A group of migrants spent the night on the rocks along the Italian coast after being refused entry to France. Wrapped in thermal blankets, they huddled along the seawall outside the town of Ventimiglia, just a few kilometres from the privileged resorts of Nice and Saint-Jean-Cap-Ferrat on the French Riviera.

Under the Schengen treaty, free cross-border movement is normally allowed within most of the European Union but France has stepped up controls on migrants from Italy. Many migrants have also been halted at the Austrian border near the town of Bolzano in north-eastern Italy.

Prime Minister Matteo Renzi said: "The halt to Schengen for a few days is holding them up here but Italy isn't their destination." Most migrants who reach Italy – 170,000 last year – want to reach northern European countries, which have stronger economies and more generous welfare benefits.

The crisis has become one of the most pressing issues facing Renzi's centre-left led government, after the surge in support for the anti-immigration Northern League (Lega Nord) in last month's regional elections.

Governors in the prosperous regions of Lombardy and Veneto, both Northern League strongholds, have resisted transfers of refugees from overcrowded reception centres in the south.

"Have a good Saturday. Watch out for scabies, malaria and machetes," the Northern League's bluntly spoken leader Matteo Salvini tweeted at the weekend.

Nationalist feelings also run high in France. Generation Identitaire, a French far-right group opposing Islamic immigration, staged a demonstration in Ventimiglia calling for the EU to refuse further migrants. The protest was broken up by Italian police.

Italy has long complained that its European partners are shirking their responsibilities and leaving southern Mediterranean countries to handle the migrant emergency without effective support.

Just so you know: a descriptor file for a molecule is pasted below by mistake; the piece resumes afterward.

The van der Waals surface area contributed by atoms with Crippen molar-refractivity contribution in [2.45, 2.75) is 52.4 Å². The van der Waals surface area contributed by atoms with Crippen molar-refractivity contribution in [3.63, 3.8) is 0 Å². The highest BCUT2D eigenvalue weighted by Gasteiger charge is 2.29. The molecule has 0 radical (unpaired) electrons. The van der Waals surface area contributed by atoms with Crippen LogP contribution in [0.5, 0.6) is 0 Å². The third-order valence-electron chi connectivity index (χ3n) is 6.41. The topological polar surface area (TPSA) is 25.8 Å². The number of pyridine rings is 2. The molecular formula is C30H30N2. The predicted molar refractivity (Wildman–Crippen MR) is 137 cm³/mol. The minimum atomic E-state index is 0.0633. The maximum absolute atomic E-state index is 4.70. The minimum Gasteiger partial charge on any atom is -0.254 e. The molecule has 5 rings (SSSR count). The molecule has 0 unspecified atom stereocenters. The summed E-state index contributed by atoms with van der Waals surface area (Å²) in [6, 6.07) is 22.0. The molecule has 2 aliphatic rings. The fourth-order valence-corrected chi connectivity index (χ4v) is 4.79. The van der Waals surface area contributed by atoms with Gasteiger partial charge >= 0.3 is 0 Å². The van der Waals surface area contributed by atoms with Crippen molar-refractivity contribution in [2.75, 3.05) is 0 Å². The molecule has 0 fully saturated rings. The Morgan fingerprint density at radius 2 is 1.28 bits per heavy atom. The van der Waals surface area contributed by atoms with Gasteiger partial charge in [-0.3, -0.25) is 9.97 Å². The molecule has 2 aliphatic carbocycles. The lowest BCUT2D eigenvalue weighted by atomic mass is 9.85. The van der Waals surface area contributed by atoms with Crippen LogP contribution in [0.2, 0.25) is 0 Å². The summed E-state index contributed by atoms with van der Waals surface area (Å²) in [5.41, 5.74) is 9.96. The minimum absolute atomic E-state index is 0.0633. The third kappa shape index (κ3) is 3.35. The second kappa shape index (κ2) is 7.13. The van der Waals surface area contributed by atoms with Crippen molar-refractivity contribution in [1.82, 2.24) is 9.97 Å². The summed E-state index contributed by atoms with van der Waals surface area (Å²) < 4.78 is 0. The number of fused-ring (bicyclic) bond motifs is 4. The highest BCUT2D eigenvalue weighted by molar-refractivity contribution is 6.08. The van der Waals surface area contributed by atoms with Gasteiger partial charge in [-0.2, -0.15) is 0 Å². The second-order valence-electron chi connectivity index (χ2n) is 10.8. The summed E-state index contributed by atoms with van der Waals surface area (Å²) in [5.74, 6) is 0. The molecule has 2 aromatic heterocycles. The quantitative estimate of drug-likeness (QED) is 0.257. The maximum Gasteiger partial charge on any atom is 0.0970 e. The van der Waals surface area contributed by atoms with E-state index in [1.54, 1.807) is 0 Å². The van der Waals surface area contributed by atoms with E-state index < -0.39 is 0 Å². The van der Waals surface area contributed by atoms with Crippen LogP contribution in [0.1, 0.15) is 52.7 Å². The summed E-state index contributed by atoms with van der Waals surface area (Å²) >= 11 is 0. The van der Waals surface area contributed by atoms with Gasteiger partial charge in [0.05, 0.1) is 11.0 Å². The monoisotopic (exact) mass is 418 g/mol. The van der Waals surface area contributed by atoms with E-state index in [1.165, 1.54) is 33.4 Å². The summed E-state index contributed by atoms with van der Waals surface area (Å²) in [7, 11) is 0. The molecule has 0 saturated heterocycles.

Renzi said that after toppling Muammar Gaddafi in 2011, the international community bears the responsibility for chaos in Libya that has led to hundreds of thousands of migrants crossing the Mediterranean to southern Italy.

Renzi called for a change to the so-called Dublin regulations, which assign most asylum seekers to the EU country they first enter. He said he would discuss the issue with French President Francois Hollande and British Prime Minister David Cameron when they visit Italy this week.

Most of the migrants sleeping rough along the seawall near the border are refugees from Sudan and Eritrea. The Eritrean government has been forced to deny its citizens are subjected to indefinite national service or that people trying to flee the country are killed, two of the most serious allegations among the findings of a year-long United Nations investigation.

The 484-page UN Commission of Inquiry report said the government may have committed crimes against humanity, including extrajudicial killings, widespread torture, sexual slavery and enforced labour.